Anthony Warner, Nashville Bomber, Engaged in Flurry of Mystery Property Deals Before Attack

The Nashville bombing suspect and his family engaged in a flurry of unexplained property transactions in the months and years before the blast that injured three people on Christmas Day.

A spokesperson for Nashville Police Chief John Drake on Sunday identified the suspect connected to the bomb detonated in downtown Nashville as Anthony Quinn Warner, 63, confirming Newsweek's previous reporting. Authorities said Warner "was present when the bomb went off and he perished in the bombing."

A law enforcement official familiar with the investigation told Newsweek that officials searched the suspect's address at 115 Bakertown Road in Antioch, Tennessee, on Saturday after receiving a tip linking Warner to an RV matching an image released by authorities.

Online LexisNexis records on Warner's family and deeds obtained by Newsweek suggest that the suspect lived with his parents, Charles B. Warner and Betty Christine Lane, for years at 3724 Bakertown Road until his father's death in July 2011. He continued to live with his mother for a while after Charles' death before moving to another house on the same street.

Nashville bombing investigation at suspect's house
Law enforcement officers investigate the house belonging to Anthony Quinn Warner, a 63 year-old man who has been reported to be of interest in the Nashville bombing, on December 26, 2020 in Nashville, Tennessee. Terry Wyatt/Getty

The documents also revealed a series of unexplained property dealings between Warner, members of his family, and Michelle Swing, a 29-year-old Los Angeles woman with ties to Tennessee. The suspect purchased the Antioch property that police searched on Saturday from a Charles Steven Warner—believed to be his brother—in 2010, and the other property on the same street, where he lived with his family, in 2018, according to property records.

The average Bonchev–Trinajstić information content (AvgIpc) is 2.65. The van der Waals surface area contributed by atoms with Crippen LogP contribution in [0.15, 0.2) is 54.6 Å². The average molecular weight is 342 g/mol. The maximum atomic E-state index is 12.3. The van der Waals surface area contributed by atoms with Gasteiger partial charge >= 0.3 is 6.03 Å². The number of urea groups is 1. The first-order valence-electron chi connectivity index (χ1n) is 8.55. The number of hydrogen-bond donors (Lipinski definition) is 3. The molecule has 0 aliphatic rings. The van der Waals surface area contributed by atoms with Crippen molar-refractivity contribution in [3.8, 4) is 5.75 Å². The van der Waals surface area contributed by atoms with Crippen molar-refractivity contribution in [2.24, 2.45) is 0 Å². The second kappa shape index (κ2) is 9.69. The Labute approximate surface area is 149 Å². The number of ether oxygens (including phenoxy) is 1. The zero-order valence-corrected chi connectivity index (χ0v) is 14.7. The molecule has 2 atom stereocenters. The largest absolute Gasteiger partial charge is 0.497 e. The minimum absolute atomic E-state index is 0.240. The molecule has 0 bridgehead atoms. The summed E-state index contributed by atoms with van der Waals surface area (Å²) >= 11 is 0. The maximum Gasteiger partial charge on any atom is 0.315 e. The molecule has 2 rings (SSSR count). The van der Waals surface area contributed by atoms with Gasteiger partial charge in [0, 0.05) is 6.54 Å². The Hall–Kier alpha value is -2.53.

On November 25, one month before the bombing, Warner sold the 115 Bakertown Road property to Swing for $0.00, according to a quitclaim deed. The deed confirmed that Warner and Swing were both unmarried at the time of the transaction.

The RV that detonated outside an AT&T transmission building at around 6:30 a.m. local time on December 25, injuring three people, damaging over 40 businesses and causing service outages that affected customers and 911 operations in the area.

Newsweek confirmed Saturday evening that the suspect's late father worked for BellSouth, a telecommunications company that merged with AT&T in 2006, before his death. A senior law enforcement official said that investigators would pursue the lead to determine whether "there is any nexus between this bombing and his employment."

Authorities have not released any information or photos of the suspect, nor have they publicly speculated on any clues as to a motive.

The ongoing investigation is still shrouded in mystery. A recorded warning, urging nearby people to evacuate the area, began playing from the RV roughly 15 minutes before it detonated. Authorities say more people could have been injured if they were not able to begin evacuations before the bomb went off. Officers had also moved their vehicles to outside the blast zone.

Officials said tissue, possibly human remains, was located at the scene of the incident, suggesting a suicide bombing had occurred. Two senior law enforcement sources told Newsweek on Saturday that federal investigators would swab Warner's mother to determine a match to the possible remains found at the scene.

If her DNA is determined to be linked to the remains found in the RV, one law enforcement official said, the blast is likely to have been a suicide bombing.

The DNA of the human remains matched with Warner's, according to WKRN.

The FBI declined Newsweek's request for further information on Sunday.

Update 6:46 p.m. ET: This story has been updated to include that authorities confirmed Warner was killed in the blast on Sunday.